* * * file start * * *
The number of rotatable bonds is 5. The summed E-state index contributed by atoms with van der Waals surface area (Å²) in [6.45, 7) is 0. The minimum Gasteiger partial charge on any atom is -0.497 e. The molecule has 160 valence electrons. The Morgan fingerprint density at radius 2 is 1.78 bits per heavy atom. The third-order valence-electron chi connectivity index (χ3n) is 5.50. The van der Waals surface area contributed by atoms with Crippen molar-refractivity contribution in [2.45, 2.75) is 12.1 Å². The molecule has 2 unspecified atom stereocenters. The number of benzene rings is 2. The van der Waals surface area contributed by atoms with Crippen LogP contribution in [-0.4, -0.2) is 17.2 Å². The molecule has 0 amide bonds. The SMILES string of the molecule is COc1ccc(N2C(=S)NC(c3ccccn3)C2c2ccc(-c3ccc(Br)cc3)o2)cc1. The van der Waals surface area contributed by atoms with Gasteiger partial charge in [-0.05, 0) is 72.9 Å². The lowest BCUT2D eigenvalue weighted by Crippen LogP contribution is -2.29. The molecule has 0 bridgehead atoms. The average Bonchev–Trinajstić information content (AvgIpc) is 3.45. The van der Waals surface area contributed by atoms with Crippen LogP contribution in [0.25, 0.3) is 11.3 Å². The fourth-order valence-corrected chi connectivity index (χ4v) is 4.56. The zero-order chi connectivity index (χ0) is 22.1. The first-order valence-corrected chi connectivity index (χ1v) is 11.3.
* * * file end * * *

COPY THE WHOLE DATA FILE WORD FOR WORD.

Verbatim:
The number of rotatable bonds is 5. The summed E-state index contributed by atoms with van der Waals surface area (Å²) in [6.45, 7) is 0. The minimum Gasteiger partial charge on any atom is -0.497 e. The molecule has 160 valence electrons. The Morgan fingerprint density at radius 2 is 1.78 bits per heavy atom. The third-order valence-electron chi connectivity index (χ3n) is 5.50. The van der Waals surface area contributed by atoms with Crippen molar-refractivity contribution in [2.45, 2.75) is 12.1 Å². The molecule has 2 unspecified atom stereocenters. The number of benzene rings is 2. The van der Waals surface area contributed by atoms with Crippen LogP contribution in [-0.4, -0.2) is 17.2 Å². The molecule has 0 amide bonds. The SMILES string of the molecule is COc1ccc(N2C(=S)NC(c3ccccn3)C2c2ccc(-c3ccc(Br)cc3)o2)cc1. The van der Waals surface area contributed by atoms with Gasteiger partial charge in [-0.05, 0) is 72.9 Å². The lowest BCUT2D eigenvalue weighted by Crippen LogP contribution is -2.29. The molecule has 0 bridgehead atoms. The average Bonchev–Trinajstić information content (AvgIpc) is 3.45. The van der Waals surface area contributed by atoms with Crippen LogP contribution in [0.25, 0.3) is 11.3 Å². The fourth-order valence-corrected chi connectivity index (χ4v) is 4.56. The zero-order chi connectivity index (χ0) is 22.1. The first-order valence-corrected chi connectivity index (χ1v) is 11.3.